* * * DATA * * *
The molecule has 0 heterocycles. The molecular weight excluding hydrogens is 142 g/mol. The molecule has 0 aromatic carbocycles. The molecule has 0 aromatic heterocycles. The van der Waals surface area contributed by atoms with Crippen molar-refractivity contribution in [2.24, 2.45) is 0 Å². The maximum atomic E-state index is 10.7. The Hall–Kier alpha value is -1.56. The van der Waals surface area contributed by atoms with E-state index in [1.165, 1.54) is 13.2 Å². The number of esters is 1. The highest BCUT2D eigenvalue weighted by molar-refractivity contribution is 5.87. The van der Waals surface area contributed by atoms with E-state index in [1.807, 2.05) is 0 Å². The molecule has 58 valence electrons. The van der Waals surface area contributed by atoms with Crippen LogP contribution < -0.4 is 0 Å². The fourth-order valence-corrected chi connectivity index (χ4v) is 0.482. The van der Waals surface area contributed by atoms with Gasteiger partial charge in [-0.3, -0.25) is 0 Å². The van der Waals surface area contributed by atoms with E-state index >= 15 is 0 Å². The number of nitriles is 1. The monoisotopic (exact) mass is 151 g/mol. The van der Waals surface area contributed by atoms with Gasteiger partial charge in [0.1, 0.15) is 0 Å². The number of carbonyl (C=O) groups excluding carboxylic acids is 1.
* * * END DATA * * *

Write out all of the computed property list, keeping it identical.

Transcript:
The molecule has 0 heterocycles. The molecular weight excluding hydrogens is 142 g/mol. The molecule has 0 aromatic carbocycles. The molecule has 0 aromatic heterocycles. The van der Waals surface area contributed by atoms with Crippen molar-refractivity contribution in [2.24, 2.45) is 0 Å². The maximum atomic E-state index is 10.7. The Hall–Kier alpha value is -1.56. The van der Waals surface area contributed by atoms with E-state index in [1.165, 1.54) is 13.2 Å². The number of esters is 1. The highest BCUT2D eigenvalue weighted by molar-refractivity contribution is 5.87. The van der Waals surface area contributed by atoms with E-state index in [1.807, 2.05) is 0 Å². The molecule has 58 valence electrons. The van der Waals surface area contributed by atoms with Crippen LogP contribution < -0.4 is 0 Å². The fourth-order valence-corrected chi connectivity index (χ4v) is 0.482. The van der Waals surface area contributed by atoms with Gasteiger partial charge in [-0.3, -0.25) is 0 Å². The van der Waals surface area contributed by atoms with E-state index >= 15 is 0 Å². The number of nitriles is 1. The monoisotopic (exact) mass is 151 g/mol. The van der Waals surface area contributed by atoms with Gasteiger partial charge in [0.1, 0.15) is 0 Å². The number of carbonyl (C=O) groups excluding carboxylic acids is 1.